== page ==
An Important National Columnists Day – 2015

The National Society of Newspaper Columnists sets April 18 as National Columnists Day. The 2015 edition is a special one.

The day was chosen because it was on April 18 that Scripps Howard war correspondent Ernie Pyle was killed, shot by a Japanese sniper on a Pacific island, in 1945. That’s 70 years ago to the day.

(NSNC traditionally reposts slightly contrasting holiday histories, “Story behind National Columnists Day” and  “National Columnists Day — April 18th.”)

Owen V. Johnson, Ph.D., will be the keynote speaker for the 70th anniversary commemoration of Pyle’s death, 10 a.m. Hawaii time Saturday at National Memorial Cemetery of the Pacific, Punchbowl Crater. (That will be 4 p.m. EDT.)

Johnson is a professor emeritus of journalism from Indiana University, which Pyle, an Indiana native, attended.

Memorial stone for Ernie Pyle, being dedicated on the 70th anniversary of his death, April 18, 2015, at National Memorial Cemetery of the Pacific, Punchbowl Crater, Hawaii.

Memorial stone for Ernie Pyle, being dedicated on the 70th anniversary of his death, April 18, 2015, at National Memorial Cemetery of the Pacific, Punchbowl Crater, Hawaii.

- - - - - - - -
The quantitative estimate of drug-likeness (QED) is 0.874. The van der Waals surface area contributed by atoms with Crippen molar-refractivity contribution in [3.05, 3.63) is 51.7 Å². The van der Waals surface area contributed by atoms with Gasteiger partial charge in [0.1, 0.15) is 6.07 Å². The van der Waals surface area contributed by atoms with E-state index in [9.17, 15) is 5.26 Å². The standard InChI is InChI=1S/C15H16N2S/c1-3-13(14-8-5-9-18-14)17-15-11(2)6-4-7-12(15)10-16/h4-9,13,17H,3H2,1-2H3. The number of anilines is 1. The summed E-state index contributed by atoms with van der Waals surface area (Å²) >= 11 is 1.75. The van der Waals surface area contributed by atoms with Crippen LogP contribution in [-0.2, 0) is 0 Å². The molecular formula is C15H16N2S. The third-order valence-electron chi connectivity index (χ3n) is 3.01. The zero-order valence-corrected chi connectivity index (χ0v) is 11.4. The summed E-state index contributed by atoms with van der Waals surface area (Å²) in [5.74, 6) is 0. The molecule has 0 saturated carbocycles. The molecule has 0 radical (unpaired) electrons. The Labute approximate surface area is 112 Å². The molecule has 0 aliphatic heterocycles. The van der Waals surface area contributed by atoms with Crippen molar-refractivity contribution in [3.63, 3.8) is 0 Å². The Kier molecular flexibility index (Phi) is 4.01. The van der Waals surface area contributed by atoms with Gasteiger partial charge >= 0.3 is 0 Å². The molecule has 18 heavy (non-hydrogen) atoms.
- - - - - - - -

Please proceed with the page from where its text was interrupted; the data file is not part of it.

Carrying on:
Photo courtesy Ernie Pyle Legacy Foundation

The Ernie Pyle Legacy Foundation is organizing the ceremony. It will be held about 200 feet away from Pyle’s grave — at the memorial stone that will be dedicated to Pyle’s memory during the program.

“Pyle would have been embarrassed by this commemoration today. He would have said that he was just one of 500 US war correspondents,” goes a paragraph of Johnson’s prepared remarks. “He was the last of 54 of them who died during the war. Most significantly, he would say that the almost 300,000 U.S. troops who died in the war were much more important than he was.”

Pyle, who won a Pulitzer Prize for his columns about U.S. soldiers, was almost 45 when he died, as American forces were wrapping up the Pacific campaign of World War II.

Pyle’s reputation and celebrity as a journalist came because he chose to embed himself with U.S. Army infantry troops fighting in the war’s most hostile battles: from North Africa to Anzio, Italy, and Normandy Beach in France on D-Day. By focusing on the ordinary G.I., he brought the war home through columns that appeared in some 400 daily and 300 weekly newspapers.

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